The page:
As one of the few expat persons in Japan who has blogged about this, I have been getting an unusual number of hits lately. This (usually) tells me that someone, somewhere in Japan has been caught up with, and/or has gotten a notice about having to enroll in the pension.
And the bottom line is: yes, you must enroll in the pension. So sign up–even if you can’t pay at the moment.
I keep telling people that, and I know sometimes my advice does not get taken. But I still give it. Because not only has the rule not changed, but the government is tightening up on enforcing the rule.
Now, if your concern is whether “you will ever see the money in the future”, I think the general answer—as far as government retirement annuities go—is yes. (Meaning, you must be around to collect the annuity.) The only exceptions are with countries that don’t yet have an American, Canadian, or Australian-style “totalzation treaty” with Japan. Remember, your time in the Japanese pension counts towards your vesting in the home country. And additionally, whatever time you have already in in your home country counts towards qualifying in Japan.
The example I gave was myself, who had been paying into U.S. sociail security from the age of 15. When I enrolled in kokumin nenkin here, I already had 23 or 24 of the years I needed to vest in the Japanese system by virtue of the treaty (even though the treaty had technically not taken affect yet). When the American one did, on October 1, 2005, those years in U.S. social security counted toward the 25 needed in Japan. I was probably one of the first people of my birth year (1965) to vest in a Japanese pension (since ordinary Japanese only start contributing at age 20).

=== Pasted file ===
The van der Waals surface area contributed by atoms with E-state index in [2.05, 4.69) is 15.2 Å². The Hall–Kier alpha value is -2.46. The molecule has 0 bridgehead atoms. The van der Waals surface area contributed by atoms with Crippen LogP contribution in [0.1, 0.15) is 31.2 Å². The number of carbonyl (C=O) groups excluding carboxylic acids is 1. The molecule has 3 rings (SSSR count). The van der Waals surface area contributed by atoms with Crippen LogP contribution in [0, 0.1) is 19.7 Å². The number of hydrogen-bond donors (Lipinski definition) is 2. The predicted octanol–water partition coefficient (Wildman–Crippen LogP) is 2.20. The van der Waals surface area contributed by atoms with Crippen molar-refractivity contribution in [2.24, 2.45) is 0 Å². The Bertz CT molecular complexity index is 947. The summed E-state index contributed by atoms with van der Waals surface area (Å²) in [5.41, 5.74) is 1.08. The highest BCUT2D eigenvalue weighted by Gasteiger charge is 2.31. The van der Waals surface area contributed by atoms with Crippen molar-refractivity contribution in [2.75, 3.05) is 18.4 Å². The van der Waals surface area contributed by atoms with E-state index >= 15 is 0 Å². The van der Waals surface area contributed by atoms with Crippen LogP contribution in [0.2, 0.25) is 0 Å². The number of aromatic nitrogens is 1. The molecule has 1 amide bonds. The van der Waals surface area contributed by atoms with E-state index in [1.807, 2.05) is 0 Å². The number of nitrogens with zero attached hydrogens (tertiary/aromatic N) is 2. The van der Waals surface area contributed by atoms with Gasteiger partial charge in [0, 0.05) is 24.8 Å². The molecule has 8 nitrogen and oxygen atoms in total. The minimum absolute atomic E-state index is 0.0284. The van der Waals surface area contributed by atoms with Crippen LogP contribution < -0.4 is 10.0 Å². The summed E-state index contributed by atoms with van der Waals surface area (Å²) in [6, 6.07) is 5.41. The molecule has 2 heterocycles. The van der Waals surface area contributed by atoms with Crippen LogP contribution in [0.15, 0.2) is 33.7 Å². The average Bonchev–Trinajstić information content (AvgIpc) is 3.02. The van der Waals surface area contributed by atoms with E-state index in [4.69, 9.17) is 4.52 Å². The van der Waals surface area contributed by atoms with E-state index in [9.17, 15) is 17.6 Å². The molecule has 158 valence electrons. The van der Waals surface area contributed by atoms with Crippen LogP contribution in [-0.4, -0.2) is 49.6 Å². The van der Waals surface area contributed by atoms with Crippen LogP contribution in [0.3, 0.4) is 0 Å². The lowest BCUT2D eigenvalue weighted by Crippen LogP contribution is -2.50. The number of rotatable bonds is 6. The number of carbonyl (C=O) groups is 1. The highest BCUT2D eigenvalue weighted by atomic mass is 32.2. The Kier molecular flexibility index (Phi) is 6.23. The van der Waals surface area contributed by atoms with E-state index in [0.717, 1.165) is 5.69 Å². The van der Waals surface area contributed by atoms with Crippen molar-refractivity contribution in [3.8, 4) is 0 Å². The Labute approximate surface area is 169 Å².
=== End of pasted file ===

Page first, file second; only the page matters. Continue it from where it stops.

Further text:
Now, will I ever really see the money? Again, as a government retirement goes, if I reach retirement age, then, yes. (If I don’t, I’m not certain that I am going to see it as much of an issue.)
If you’ve been following the news this week, the new Kan Government is emphasizing that taxes must go up if Japan is to continue to have the kind of social welfare society that people expect. How the pension system works is like a tax: your immediate contribution goes to pay the retirement of an older person who is already retired. What you get is the promise in the future to receive your check due you.
Since the plans are totalized, your vested piece would be based on your contributions to Japan.
If your country has not totalized with Japan yet, then of course what I am saying is not much immediate help. I know England does something quite different with Japan, where you can exempt yourself for 5 years here if you continue to pay in to the English system in your home country. Even the American, Canadian, and Australian treaties have this type of carve out where people are sent to work here from their home country. (You must have the home country government certify this, though. It’s not your certification, it’s the government’s! And with Americans, it also means you agree not to use the Japanese health system at all. Don’t think you’re just going to get form USA/J-6 from Maryland and blow off the Japanese. The IRS will then want to see your social security tax on your 1040. But I digress.)
Most people only worry about pensions when it’s too late. Be thankful the Japanese are following up on you on this matter. It’s the Real Rule of the land, it’s part of the totalization treaties, and the payments in are tax-deductible. If for some reason you can’t pay, make sure you’re signed up anyhow and make arrangements. (I am sure the Japan Pension Service is doing the same thing with native Japanese.)